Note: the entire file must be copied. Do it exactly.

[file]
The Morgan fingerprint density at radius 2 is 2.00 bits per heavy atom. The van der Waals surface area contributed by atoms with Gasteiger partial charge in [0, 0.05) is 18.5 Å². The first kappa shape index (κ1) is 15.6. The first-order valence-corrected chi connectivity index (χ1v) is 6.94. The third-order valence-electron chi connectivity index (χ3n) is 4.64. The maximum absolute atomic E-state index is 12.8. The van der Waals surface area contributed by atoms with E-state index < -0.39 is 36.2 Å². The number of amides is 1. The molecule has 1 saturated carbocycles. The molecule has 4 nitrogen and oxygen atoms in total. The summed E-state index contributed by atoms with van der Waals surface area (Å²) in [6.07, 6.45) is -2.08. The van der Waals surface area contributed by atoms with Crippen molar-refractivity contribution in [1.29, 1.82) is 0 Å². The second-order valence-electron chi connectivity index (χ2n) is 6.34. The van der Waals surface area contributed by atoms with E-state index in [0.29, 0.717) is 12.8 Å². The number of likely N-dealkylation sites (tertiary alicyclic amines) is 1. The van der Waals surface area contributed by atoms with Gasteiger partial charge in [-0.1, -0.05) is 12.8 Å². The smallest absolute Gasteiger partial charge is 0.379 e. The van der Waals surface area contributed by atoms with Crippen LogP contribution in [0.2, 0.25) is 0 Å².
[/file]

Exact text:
The Morgan fingerprint density at radius 2 is 2.00 bits per heavy atom. The van der Waals surface area contributed by atoms with Gasteiger partial charge in [0, 0.05) is 18.5 Å². The first kappa shape index (κ1) is 15.6. The first-order valence-corrected chi connectivity index (χ1v) is 6.94. The third-order valence-electron chi connectivity index (χ3n) is 4.64. The maximum absolute atomic E-state index is 12.8. The van der Waals surface area contributed by atoms with E-state index < -0.39 is 36.2 Å². The number of amides is 1. The molecule has 1 saturated carbocycles. The molecule has 4 nitrogen and oxygen atoms in total. The summed E-state index contributed by atoms with van der Waals surface area (Å²) in [6.07, 6.45) is -2.08. The van der Waals surface area contributed by atoms with Crippen molar-refractivity contribution in [1.29, 1.82) is 0 Å². The second-order valence-electron chi connectivity index (χ2n) is 6.34. The van der Waals surface area contributed by atoms with E-state index in [0.29, 0.717) is 12.8 Å². The number of likely N-dealkylation sites (tertiary alicyclic amines) is 1. The van der Waals surface area contributed by atoms with Gasteiger partial charge in [-0.1, -0.05) is 12.8 Å². The smallest absolute Gasteiger partial charge is 0.379 e. The van der Waals surface area contributed by atoms with Crippen LogP contribution in [0.2, 0.25) is 0 Å².